Rosanne (Giallonardo) Simunovic began her musical career in Timmins, Ontario. She studied piano with Anne Pizzale and later, at an advanced level, with Soeur Anita Vaugeois (Sister Cecile of Les Soeurs De L’Assomption in Timmins). Her vocal and accompaniment skills were nurtured by her aunt, the late Dorothea Mascioli. When Rosanne graduated from O’Gorman High School, she moved on to the University of Toronto where she continued her piano and vocal studies while attaining a Bachelor of Arts Degree. She was hired as a piano accompanist for several musical companies, most notably, the National Ballet Of Canada. She presently holds an A.R.C.T. Teacher’s Diploma in Voice from the Royal Conservatory of Music in Toronto. Rosanne has studied choral conducting with numerous well known Canadian Conductors, including Wayne Riddell of Montreal, Quebec and the internationally renowned Dr. Elmer Iseler. She has been a founding member of numerous community-based arts organizations: the Timmins Arts Council, later known as Arts & Culture Timmins, the Timmins Symphony Orchestra, and, the Timmins Youth Singers…as well as the TYS Alumnus choir, the Timmins Concert Singers. In 1987, she was also selected to be the conductor of the Timmins Board Of Education Choir, comprised of talented students from Grades 5 to 8. In 1988, she was elected to the Board Of Directors of the Ontario Choral Federation (now known as Choirs Ontario), where she served as Chair of the Festivals Committee for six consecutive seasons. In 1996, in honour of the Ontario Choral Federation’s 25th Anniversary, Rosanne was selected as one of 25 recipients of the OCF’s Distinguished Service Award for outstanding contribution to the choral art. The ceremony was presided by Lieutenant Governor, Hal Jackman. In November 1997, Rosanne Simunovic was selected by the Rotary Club Of Timmins to receive the prestigious Paul Harris Award for her years of dedication to the artistic development of young musical talent in Timmins. In August of 2002, Rosanne Simunovic was selected by the Board Of Directors of Choirs Ontario to serve as Conductor of both the Provincial Junior and Teen Choir Camps, now renamed in honour of the Camp Benefactors, Don and Lillian Wright. In November 2002, Rosanne was the one of the recipients of the Commemorative Medal for the Golden Jubilee of Queen Elizabeth II, honouring her work in the development of the arts in Timmins. Under Rosanne Simunovic’s direction, the Timmins Youth Singers and the Timmins Concert Singers have been featured in numerous choral festivals and performing opportunities outside of Timmins. In 1985, they were selected to partici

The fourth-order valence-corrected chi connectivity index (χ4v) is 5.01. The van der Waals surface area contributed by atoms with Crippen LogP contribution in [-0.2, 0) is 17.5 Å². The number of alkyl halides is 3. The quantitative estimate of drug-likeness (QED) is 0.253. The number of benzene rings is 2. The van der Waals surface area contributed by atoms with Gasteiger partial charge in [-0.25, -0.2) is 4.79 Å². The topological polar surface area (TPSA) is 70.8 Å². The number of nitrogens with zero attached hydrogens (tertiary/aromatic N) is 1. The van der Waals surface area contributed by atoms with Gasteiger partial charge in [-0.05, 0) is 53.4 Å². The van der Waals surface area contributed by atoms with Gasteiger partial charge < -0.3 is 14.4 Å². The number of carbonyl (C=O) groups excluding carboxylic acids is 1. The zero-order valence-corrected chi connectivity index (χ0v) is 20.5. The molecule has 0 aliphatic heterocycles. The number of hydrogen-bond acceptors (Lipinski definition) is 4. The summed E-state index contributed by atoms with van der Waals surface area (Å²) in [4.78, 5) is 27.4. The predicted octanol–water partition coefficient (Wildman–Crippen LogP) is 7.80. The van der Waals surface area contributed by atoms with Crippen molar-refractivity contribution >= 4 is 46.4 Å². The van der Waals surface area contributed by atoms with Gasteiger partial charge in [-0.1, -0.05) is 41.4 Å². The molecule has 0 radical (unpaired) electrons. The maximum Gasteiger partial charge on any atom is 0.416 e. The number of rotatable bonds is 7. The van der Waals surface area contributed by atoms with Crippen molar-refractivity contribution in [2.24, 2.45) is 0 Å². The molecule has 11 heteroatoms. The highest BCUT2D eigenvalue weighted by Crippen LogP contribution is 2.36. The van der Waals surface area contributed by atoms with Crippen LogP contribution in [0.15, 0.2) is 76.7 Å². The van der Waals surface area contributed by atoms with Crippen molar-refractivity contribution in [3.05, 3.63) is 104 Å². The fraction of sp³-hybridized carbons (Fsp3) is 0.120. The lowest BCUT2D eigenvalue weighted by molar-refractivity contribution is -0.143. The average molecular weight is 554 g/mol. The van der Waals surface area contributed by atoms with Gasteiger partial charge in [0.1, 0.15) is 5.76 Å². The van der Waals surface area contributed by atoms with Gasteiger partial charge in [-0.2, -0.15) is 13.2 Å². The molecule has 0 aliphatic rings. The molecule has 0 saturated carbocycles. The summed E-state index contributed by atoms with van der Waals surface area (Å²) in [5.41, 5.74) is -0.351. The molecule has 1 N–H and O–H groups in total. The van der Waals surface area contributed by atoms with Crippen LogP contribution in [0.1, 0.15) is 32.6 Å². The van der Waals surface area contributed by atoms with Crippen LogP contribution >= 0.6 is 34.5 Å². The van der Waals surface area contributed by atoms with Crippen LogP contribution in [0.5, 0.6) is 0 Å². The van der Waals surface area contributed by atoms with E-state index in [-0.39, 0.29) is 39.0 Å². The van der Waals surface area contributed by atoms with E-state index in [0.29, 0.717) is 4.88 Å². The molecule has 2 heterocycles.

37 Responses to “American Idol Season 9 Top 6 Vocal Masterclass Article: The Music Of Shania Twain”